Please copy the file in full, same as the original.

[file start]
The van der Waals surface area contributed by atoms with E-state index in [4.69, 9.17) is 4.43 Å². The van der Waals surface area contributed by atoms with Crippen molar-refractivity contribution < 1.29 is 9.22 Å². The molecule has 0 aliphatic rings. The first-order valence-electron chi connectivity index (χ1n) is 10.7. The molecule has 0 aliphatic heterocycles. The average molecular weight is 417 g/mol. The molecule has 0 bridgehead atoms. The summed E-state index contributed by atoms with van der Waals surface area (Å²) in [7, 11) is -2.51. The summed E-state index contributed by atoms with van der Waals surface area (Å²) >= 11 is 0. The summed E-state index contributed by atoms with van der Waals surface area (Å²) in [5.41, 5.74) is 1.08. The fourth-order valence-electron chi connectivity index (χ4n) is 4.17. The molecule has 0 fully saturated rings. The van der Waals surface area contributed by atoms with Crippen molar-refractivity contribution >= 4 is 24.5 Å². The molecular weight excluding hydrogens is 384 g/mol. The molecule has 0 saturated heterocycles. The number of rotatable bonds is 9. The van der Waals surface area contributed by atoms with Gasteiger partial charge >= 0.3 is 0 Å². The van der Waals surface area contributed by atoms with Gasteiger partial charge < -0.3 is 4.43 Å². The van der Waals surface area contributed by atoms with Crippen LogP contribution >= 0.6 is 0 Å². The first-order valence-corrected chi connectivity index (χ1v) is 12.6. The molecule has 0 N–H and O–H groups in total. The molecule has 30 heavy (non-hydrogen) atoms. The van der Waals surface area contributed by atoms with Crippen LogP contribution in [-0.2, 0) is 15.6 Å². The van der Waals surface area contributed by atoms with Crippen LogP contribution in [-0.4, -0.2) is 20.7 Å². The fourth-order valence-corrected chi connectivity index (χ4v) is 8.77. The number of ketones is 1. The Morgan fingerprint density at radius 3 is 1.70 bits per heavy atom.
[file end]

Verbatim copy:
The van der Waals surface area contributed by atoms with E-state index in [4.69, 9.17) is 4.43 Å². The van der Waals surface area contributed by atoms with Crippen molar-refractivity contribution < 1.29 is 9.22 Å². The molecule has 0 aliphatic rings. The first-order valence-electron chi connectivity index (χ1n) is 10.7. The molecule has 0 aliphatic heterocycles. The average molecular weight is 417 g/mol. The molecule has 0 bridgehead atoms. The summed E-state index contributed by atoms with van der Waals surface area (Å²) in [7, 11) is -2.51. The summed E-state index contributed by atoms with van der Waals surface area (Å²) >= 11 is 0. The summed E-state index contributed by atoms with van der Waals surface area (Å²) in [5.41, 5.74) is 1.08. The fourth-order valence-electron chi connectivity index (χ4n) is 4.17. The molecule has 0 fully saturated rings. The van der Waals surface area contributed by atoms with Crippen molar-refractivity contribution >= 4 is 24.5 Å². The molecular weight excluding hydrogens is 384 g/mol. The molecule has 0 saturated heterocycles. The number of rotatable bonds is 9. The van der Waals surface area contributed by atoms with Gasteiger partial charge >= 0.3 is 0 Å². The van der Waals surface area contributed by atoms with Gasteiger partial charge < -0.3 is 4.43 Å². The van der Waals surface area contributed by atoms with Crippen LogP contribution >= 0.6 is 0 Å². The first-order valence-corrected chi connectivity index (χ1v) is 12.6. The molecule has 0 N–H and O–H groups in total. The molecule has 30 heavy (non-hydrogen) atoms. The van der Waals surface area contributed by atoms with Crippen LogP contribution in [-0.2, 0) is 15.6 Å². The van der Waals surface area contributed by atoms with Crippen LogP contribution in [-0.4, -0.2) is 20.7 Å². The fourth-order valence-corrected chi connectivity index (χ4v) is 8.77. The number of ketones is 1. The Morgan fingerprint density at radius 3 is 1.70 bits per heavy atom.